Two years ago, in the wake of the election ballots legalizing recreational use of marijuana, I wrote a small blog post noting that as a new and rapidly-growing industry, there might be an opportunity for a new accounting practice area.
The response was immediate, if predictable. The editor replaced my official photo with a picture of Cheech Marin; I got invitations to speak at CPA conferences across the land; and two CPAs in Colorado anonymously sent me joints so I could, as one put it, “write more accurately about the subject.”
All this as two more states – Oregon and Alaska — and the District of Columbia joined the ranks of places where recreational use has become legal. The number of states with some form of legal use has grown to 26, including 19 that authorized medical use of marijuana. The federal government, while stopping short of legalizing the substance, nonetheless is seeking a way to generate tax revenue from it. And for the first time in 2014, a majority of 55 percent of Americans support legalization.
Even the Internal Revenue Service appears to be engaging in the topic. The 2014 report of the IRS Advisory Council, or IRSAC, contains a number of recommendations aimed at protecting accountants and tax preparers who represent marijuana businesses.
We’ve now had two years and another election to gauge the reality of legal marijuana sales, including the revenues generated and the situation with regard to taxation. It is fair to say that the news is neither as positive as initially predicted, nor as grim as some pundits proclaimed.
To begin with, it has been difficult to estimate tax revenues from an industry led by home-growers and black marketers. Early revenues, however, were in the range of $30 million per month, which would result in new tax revenues of up to $7.5 million for the counties in which marijuana sales are legal. The Washington Post notes that the industry could eventually reach $35 billion in revenues – larger than those of the NFL, and roughly equivalent to the size of the US newspaper industry.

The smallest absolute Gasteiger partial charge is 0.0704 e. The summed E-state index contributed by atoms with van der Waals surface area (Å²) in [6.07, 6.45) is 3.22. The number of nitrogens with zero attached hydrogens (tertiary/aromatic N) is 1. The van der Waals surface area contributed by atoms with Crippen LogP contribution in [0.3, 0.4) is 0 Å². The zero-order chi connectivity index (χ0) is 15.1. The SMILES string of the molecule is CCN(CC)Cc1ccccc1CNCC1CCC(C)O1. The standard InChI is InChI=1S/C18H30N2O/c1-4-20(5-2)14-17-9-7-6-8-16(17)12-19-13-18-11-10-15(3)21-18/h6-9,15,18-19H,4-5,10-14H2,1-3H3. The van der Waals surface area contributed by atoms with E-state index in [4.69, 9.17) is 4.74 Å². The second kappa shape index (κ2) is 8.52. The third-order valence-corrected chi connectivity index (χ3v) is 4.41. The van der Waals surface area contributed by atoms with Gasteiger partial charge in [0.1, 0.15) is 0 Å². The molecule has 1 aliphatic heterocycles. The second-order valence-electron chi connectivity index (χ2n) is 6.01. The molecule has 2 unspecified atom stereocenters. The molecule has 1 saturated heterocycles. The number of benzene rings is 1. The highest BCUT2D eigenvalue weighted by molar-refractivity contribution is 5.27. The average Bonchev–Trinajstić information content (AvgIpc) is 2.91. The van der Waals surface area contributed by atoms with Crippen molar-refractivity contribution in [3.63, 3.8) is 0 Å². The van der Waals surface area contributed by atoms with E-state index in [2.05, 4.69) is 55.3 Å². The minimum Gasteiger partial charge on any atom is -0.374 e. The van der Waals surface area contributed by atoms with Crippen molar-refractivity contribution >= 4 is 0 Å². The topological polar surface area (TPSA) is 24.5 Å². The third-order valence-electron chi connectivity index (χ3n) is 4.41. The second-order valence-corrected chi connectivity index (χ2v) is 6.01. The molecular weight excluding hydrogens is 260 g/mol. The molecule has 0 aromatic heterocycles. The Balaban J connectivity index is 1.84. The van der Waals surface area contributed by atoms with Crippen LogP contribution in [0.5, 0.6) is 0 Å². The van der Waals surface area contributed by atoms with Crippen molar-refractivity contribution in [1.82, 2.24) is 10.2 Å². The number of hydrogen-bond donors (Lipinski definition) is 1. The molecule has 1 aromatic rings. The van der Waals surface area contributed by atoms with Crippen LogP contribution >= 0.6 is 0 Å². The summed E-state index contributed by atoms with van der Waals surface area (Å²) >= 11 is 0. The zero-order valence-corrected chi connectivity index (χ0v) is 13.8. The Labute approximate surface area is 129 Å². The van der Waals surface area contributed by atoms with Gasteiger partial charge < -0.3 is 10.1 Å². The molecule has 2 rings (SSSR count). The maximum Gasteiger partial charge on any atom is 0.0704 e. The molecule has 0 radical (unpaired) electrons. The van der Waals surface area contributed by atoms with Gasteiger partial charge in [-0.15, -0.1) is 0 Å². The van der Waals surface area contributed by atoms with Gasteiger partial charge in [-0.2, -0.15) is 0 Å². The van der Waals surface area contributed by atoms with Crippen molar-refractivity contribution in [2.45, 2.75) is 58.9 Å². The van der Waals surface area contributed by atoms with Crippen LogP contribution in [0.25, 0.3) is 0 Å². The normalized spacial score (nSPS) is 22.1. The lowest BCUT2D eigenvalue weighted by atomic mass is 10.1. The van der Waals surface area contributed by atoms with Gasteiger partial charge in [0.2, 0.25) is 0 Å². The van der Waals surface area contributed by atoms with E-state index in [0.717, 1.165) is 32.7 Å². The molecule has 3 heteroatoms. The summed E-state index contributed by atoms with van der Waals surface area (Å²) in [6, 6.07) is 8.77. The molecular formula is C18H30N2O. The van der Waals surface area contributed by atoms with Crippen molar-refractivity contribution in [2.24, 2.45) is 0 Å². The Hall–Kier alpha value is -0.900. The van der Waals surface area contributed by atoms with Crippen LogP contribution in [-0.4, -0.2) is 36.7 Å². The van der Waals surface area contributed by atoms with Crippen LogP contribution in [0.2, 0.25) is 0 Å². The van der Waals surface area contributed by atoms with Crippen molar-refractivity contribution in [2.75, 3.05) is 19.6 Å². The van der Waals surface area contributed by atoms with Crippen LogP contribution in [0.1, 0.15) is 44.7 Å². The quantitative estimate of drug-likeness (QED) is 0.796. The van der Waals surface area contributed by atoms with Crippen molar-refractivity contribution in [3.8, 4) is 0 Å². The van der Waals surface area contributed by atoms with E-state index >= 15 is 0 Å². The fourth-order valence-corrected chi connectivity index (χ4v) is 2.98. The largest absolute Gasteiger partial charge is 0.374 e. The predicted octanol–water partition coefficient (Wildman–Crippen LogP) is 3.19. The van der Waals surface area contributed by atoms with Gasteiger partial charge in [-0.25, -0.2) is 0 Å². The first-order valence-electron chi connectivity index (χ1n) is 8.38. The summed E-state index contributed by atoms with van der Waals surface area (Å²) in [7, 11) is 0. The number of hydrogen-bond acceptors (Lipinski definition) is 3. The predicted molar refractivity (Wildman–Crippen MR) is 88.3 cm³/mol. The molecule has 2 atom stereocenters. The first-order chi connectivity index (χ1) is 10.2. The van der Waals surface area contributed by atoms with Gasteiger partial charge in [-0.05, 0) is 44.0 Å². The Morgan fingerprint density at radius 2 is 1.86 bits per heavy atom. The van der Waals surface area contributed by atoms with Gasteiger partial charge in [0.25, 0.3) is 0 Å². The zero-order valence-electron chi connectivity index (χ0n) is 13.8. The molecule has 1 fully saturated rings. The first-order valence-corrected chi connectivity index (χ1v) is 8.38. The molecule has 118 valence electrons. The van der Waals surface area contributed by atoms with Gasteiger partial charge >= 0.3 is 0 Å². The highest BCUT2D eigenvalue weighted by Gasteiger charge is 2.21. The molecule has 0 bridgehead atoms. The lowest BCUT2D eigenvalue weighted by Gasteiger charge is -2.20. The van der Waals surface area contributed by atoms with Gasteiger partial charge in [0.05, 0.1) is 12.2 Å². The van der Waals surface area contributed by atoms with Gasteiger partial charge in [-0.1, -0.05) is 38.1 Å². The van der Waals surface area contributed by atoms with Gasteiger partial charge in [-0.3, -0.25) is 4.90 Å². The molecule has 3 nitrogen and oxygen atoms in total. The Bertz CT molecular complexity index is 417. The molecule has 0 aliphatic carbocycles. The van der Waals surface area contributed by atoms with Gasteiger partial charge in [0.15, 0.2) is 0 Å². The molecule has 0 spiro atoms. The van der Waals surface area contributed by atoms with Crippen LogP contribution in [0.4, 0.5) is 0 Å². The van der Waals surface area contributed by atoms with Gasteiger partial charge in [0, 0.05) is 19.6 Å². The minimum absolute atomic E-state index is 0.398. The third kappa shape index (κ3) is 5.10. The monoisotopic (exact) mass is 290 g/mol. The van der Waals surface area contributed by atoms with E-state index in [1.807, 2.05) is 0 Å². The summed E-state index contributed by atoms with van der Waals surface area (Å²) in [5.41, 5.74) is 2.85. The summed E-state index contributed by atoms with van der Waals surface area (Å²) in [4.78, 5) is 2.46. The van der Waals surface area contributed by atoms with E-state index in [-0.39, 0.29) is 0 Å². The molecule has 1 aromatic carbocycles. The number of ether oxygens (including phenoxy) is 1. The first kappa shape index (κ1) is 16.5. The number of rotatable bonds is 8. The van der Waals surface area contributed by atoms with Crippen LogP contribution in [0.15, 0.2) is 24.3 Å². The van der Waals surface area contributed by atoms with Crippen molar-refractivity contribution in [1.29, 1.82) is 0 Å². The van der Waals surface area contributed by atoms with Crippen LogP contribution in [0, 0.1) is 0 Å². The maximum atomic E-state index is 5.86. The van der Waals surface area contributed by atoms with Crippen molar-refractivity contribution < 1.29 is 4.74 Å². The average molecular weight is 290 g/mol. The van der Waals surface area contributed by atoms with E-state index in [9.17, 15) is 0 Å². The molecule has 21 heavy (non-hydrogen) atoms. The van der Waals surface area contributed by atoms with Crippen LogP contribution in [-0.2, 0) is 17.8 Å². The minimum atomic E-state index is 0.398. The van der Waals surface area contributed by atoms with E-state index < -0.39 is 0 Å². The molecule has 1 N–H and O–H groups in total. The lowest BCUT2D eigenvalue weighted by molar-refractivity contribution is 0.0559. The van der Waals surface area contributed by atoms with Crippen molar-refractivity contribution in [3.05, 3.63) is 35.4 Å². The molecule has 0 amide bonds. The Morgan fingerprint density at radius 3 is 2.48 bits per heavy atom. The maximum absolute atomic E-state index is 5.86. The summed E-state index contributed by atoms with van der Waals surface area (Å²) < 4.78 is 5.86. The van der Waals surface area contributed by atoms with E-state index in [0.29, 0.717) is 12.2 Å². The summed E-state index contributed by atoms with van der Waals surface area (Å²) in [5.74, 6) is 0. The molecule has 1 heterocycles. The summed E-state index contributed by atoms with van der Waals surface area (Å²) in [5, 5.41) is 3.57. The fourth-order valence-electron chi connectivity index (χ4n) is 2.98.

It seems too early to make any sweeping financial generalizations based on such a short history. Nor am I interested in gauging the social impacts of marijuana legalization, which is both emotionally charged and unlikely to be resolved soon.
But the social aspects are a part of the equation for accountants. It is reasonable to assume that someone is doing the accounting and tax work for the thousands of businesses that have cropped up to serve these new legal markets. It is also reasonable to assume that this practice area is not something the firm wants to put on its letterhead until the matter is a little better settled.
So now, two years later, the advice remains the same. This is a growth industry that isn’t likely to go away, and will need accounting and tax services. Not to mention financial planning, partnership management, merger and acquisition support and the other services of a growth industry. Any firm that is not actively engaged in at least evaluating its potential may be missing the opportunity of the decade.